Building Momentum Toward Equity and Excellence

Connecting to Your Work

How can you mobilize to help the nation improve math and science education for all students? Read recommended actions from The Opportunity Equation report. MORE

We must raise the bar in education and rethink the design of school if we want excellent math and science learning for all students. The Opportunity Equation report provides a roadmap for this vision with recommendations for key stakeholders. MORE


Common Core Standards: Why Did States Choose to Adopt?

We hear from: Former Senator Bill Frist (R-TN), Education Commissioners Eric J. Smith (FL) and Mitchell D. Chester (MA), and the Thomas B. Fordham Institute's Chester Finn. MORE


Common standards, linked with rigorous assessments, set the bar for all students—from struggling to advanced—to master academically rigorous content and succeed in the global economy. MORE


Youth Unlikely To Pursue Science, Technology, Engineering Jobs, Survey Finds

Huffington Post

Though President Barack Obama's State of the Union Address stressed the need for a competitive workforce, especially in more technical fields such as energy, young Americans see massive barriers to entering such professions, according to survey results released Wednesday.

Sixty percent of respondents ages 16 to 25 to the Lemelson-MIT Invention Index, which seeks to gauge innovation aptitude among young adults, named at least one factor that prevented them from pursuing further education or work in science, technology, engineering and math fields (known as STEM). Thirty-four percent said they "don't know much about these fields," while a third said "these fields are too challenging." Twenty-eight percent said they weren't "well-prepared in school to seek out a career or further ... [their] education in these fields."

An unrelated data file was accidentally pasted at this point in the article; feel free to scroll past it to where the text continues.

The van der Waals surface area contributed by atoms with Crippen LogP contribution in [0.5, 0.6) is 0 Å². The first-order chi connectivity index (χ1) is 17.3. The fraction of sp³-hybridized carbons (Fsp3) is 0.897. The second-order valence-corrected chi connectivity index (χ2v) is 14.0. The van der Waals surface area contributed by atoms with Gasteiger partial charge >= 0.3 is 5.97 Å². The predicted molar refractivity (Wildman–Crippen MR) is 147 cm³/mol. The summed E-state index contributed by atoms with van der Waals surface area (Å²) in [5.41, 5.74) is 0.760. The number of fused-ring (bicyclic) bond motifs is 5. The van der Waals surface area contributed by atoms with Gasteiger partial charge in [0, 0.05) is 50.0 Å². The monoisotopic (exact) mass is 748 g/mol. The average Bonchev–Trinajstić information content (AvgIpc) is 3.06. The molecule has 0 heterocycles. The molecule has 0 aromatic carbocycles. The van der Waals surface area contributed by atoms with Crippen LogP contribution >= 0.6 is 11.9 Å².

Meanwhile, 47 percent of respondents noted that a lack of innovation "would hurt the U.S. economy" and 80 percent said they'd be interested in courses that would help them "become more inventive and creative." While 26 percent noted they're motivated to choose careers for stability, 22 percent said they would be inspired by jobs that would give them a chance "to change the world."

"It's reassuring: youth are invested in helping others. They want to be altruistic. It gives us cause to be optimistic," said Joshua Schuler, executive director of the Lemelson-MIT Program, a Massachusetts Institution of Technology-based group that administered the survey for the 16th year. "At the same time, we found there's a real lack of knowledge in STEM education and the things that motivate young people to go into."

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